Biliary Papillomatosis: Symptoms, Causes, Treatment, Epidemiology, Diagnosis

Biliary papillomatosis is a disease characterized by multiple papillary tumors of variable distribution and level in the intrahepatic and extrahepatic biliary tree or any one of them. The disease commonly affects adults older than 60 years and males are more prone to this disease than females. It’s a rare pathological condition in human and very few cases are registered till date. As biliary papillomatosis is a rare biliary pathological entity, its clinical features and outcome are not much known to the researchers.

Biliary Papillomatosis

What is Biliary Papillomatosis?

Biliary papillomatosis is a papillary proliferation of the lining epithelium of the bile duct tree. The disease can be further classified into five classes according to the degree of cytological and structural abnormality in cells (biologically called atypia). These abnormalities occur in the parameters that include increased cytoplasmic ratio, loss of polarity, pleomorphism, prominent nucleoli, abnormal mitosis, cribriform pattern, hyperchromatism, and multilayering, and presence of invasion etc. The classes are as follows:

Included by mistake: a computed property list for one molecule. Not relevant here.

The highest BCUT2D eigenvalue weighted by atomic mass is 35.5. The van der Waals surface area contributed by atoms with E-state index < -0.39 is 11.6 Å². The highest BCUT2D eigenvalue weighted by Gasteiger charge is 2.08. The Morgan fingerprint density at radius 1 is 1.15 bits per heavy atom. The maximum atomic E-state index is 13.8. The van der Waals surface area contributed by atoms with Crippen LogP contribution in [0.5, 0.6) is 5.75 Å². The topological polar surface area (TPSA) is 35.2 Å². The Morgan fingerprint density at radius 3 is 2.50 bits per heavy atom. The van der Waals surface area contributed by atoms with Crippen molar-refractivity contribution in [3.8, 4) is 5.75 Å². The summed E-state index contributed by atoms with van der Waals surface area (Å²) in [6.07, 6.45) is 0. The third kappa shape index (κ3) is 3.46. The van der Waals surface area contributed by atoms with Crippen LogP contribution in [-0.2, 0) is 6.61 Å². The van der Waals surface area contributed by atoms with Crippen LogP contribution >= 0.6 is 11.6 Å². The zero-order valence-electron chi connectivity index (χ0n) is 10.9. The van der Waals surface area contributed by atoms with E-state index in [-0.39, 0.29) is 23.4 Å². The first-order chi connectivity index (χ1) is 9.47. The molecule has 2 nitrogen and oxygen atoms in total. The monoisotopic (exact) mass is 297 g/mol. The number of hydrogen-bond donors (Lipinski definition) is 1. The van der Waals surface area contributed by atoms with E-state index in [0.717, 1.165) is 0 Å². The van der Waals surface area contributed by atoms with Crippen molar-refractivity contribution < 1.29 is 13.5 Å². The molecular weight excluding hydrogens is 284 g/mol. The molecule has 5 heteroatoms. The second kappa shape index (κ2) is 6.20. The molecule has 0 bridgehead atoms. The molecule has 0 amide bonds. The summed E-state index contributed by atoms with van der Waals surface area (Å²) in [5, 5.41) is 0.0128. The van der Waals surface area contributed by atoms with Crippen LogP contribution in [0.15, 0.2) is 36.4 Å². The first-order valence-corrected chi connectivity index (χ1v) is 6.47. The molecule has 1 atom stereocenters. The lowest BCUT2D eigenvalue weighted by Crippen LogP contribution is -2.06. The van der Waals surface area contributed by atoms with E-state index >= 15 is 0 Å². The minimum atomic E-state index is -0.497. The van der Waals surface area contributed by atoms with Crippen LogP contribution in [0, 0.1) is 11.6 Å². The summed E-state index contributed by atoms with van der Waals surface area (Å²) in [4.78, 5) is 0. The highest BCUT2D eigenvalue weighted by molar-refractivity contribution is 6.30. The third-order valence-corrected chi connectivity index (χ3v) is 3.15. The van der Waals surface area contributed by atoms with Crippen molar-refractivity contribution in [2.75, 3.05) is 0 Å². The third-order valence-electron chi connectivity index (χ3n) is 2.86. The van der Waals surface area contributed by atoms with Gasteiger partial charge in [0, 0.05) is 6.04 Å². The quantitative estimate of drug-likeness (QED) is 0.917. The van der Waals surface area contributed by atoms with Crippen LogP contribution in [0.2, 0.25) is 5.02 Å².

• Class 1. is defined as Biliary Papillomatosis with low-grade atypia,
  • Class 2. is defined as Biliary Papillomatosis with high-grade atypia,
  • Class 3. Biliary Papillomatosis with in-situ carcinoma (early stage of cancer),
  • Class 4. Biliary Papillomatosis with microinvasive carcinoma
  • Class 5. Biliary Papillomatosis with definite damage of the hepatic parenchyma or fibromuscular layer of the bile duct wall.

What are the Signs and Symptoms of Biliary Papillomatosis?

It’s very tough to detect biliary papillomatosis by signs and symptoms. Most of the symptoms are in alignment with many other diseases, and hence only pathological tests can confirm BP. Here are some signs and symptoms commonly found in BP patients:

Colicky Abdominal Pain: It’s a clinical symptom of sporadic abdominal pain occurs suddenly and also ceases suddenly.

Acute Cholangitis: It happens due to bacterial infection caused due to an obstruction in biliary tree. In biliary papillomatosis patients, it is accompanied by fever and jaundice.